Consumer confidence falls in May after brief spike in April

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consumer confidence May

Consumer confidence in the UK fell during May, with cooling housing prices and a decline in job security emerging as contributing factors.

The drop comes after April’s figures showed that it rose to the highest point since the start of last year.

The latest analysis from the Consumer Confidence Index – from YouGov and the Centre for Economics and Business Research (Cebr) – shows that consumer sentiment stands at 108.4 this month, down from 109.8 in April.

While any score over 100 means more consumers are confident than unconfident, it is still notably below where it was before the EU referendum in 2016.

YouGov collects consumer confidence through conducting over 6000 interviews per month. Respondents are asked about household finances, property prices, job security and business activity, both over the past 30 days and looking ahead to the next year.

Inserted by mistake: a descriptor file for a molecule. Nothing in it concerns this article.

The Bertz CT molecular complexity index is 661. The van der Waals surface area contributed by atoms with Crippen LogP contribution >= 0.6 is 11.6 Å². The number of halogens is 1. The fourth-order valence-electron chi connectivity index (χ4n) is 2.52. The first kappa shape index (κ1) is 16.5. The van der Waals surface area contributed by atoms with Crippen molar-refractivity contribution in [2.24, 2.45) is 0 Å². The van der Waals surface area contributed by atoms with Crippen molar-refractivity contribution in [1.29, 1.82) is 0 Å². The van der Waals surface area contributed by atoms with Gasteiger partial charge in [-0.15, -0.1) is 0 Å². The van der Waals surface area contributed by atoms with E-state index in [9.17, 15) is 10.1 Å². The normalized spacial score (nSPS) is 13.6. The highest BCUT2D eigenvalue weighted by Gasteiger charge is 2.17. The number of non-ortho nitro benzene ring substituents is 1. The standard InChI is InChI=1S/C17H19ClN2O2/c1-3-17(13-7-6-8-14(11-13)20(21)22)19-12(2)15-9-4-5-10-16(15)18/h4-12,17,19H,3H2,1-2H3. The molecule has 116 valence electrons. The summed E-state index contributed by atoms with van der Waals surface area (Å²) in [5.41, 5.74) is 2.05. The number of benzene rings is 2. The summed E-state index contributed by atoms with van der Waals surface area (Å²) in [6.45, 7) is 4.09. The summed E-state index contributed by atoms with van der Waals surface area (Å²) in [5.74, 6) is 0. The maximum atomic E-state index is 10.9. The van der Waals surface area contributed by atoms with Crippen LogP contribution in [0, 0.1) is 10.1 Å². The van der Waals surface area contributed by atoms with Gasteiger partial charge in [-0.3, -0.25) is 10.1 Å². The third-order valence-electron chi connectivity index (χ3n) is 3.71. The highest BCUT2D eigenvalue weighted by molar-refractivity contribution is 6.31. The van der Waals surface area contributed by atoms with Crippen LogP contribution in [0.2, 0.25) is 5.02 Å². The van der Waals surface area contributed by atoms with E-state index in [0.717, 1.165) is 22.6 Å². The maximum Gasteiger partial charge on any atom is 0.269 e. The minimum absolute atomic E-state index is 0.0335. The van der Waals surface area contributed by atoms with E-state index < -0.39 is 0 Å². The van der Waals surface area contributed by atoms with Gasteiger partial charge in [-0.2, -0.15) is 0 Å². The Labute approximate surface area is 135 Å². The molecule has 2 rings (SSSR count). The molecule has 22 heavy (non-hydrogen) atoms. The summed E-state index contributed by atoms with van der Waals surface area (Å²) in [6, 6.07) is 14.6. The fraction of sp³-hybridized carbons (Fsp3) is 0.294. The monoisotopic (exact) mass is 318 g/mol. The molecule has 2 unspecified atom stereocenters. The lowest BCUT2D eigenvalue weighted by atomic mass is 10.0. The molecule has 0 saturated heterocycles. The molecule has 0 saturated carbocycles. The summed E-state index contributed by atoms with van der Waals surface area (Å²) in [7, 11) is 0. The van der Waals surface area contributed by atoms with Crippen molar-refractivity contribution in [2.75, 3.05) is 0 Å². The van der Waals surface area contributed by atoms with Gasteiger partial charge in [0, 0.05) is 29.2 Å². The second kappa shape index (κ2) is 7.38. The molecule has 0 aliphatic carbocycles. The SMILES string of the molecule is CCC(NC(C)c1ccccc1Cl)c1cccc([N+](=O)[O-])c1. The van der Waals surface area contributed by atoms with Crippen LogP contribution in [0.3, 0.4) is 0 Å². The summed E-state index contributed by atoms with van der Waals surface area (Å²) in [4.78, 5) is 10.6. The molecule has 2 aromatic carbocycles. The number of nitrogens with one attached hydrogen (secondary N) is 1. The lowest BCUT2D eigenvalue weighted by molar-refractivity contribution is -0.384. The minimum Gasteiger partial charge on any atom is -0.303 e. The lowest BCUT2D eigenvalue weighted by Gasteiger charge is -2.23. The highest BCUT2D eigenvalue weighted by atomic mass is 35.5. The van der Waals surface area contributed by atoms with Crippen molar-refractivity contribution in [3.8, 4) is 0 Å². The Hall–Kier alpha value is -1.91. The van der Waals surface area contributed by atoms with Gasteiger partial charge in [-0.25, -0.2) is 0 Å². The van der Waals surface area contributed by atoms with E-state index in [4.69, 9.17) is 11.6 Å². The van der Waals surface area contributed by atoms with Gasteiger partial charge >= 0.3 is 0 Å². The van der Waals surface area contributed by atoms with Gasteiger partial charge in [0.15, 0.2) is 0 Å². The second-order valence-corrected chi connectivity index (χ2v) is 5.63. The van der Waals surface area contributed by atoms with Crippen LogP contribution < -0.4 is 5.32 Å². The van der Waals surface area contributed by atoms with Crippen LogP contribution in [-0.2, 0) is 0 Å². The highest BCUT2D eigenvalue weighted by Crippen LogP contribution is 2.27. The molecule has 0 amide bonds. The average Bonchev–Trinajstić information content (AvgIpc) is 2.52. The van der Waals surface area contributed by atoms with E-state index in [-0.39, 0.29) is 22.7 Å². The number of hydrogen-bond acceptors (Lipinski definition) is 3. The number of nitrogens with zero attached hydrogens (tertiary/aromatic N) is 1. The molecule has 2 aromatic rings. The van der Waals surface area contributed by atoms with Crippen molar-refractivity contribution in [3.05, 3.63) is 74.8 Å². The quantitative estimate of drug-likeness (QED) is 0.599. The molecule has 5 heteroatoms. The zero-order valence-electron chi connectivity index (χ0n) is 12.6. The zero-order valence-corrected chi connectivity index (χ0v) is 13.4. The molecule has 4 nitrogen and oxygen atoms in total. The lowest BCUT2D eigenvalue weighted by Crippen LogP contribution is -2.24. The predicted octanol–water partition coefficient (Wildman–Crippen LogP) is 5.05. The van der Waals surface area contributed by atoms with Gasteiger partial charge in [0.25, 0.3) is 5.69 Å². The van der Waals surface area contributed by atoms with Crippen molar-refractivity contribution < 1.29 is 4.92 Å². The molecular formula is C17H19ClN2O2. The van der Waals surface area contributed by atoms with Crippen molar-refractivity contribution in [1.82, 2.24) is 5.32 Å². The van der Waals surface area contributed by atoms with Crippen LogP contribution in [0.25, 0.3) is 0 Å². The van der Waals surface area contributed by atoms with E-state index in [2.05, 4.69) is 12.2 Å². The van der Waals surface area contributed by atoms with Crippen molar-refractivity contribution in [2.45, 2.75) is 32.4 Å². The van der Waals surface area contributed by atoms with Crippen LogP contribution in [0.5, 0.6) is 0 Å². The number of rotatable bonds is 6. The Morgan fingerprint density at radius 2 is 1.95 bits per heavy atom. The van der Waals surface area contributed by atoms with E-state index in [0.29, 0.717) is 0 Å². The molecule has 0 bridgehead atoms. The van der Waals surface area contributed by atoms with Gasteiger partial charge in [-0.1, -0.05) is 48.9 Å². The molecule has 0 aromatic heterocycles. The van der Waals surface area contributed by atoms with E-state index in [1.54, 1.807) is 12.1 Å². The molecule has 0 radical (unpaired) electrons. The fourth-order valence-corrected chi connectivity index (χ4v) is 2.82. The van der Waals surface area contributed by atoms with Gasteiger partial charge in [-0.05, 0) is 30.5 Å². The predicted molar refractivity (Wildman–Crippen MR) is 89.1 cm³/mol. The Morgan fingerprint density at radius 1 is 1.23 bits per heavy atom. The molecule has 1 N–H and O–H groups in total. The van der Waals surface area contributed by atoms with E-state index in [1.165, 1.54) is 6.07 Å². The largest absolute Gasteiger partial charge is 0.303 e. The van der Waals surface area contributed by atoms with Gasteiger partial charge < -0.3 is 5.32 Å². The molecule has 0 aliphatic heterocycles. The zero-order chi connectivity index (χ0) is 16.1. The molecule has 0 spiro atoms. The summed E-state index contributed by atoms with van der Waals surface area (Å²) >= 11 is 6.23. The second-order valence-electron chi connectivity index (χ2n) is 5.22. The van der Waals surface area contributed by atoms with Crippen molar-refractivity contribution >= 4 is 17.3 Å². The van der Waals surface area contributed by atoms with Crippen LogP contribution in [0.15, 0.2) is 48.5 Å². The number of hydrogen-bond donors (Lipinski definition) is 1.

The data shows that five measures have declined this month, while three have improved.

There has been a notable decline in people’s job security over the coming year, with the score decreasing by four points, its biggest monthly fall since July 2013.

Both the backward and forward-looking house value and business activity metrics have also cooled in May.

However, household finances over the past 30 days have improved for the fifth month in a row, while anticipated household finances over the coming 12 months are at their highest level since September 2016.

“Consumers have taken note of the UK economy’s recent woes and adjusted their expectations accordingly,” Cebr head of macroeconomics Nina Skero said.

“The measure of future job security has seen the greatest fall in nearly five years and prospects for house values and business activity are also looking bleaker.

“If confidence doesn’t recover soon it could damage Q2 growth prospects, which is especially undesirable given the weak performance at the start of the year.”

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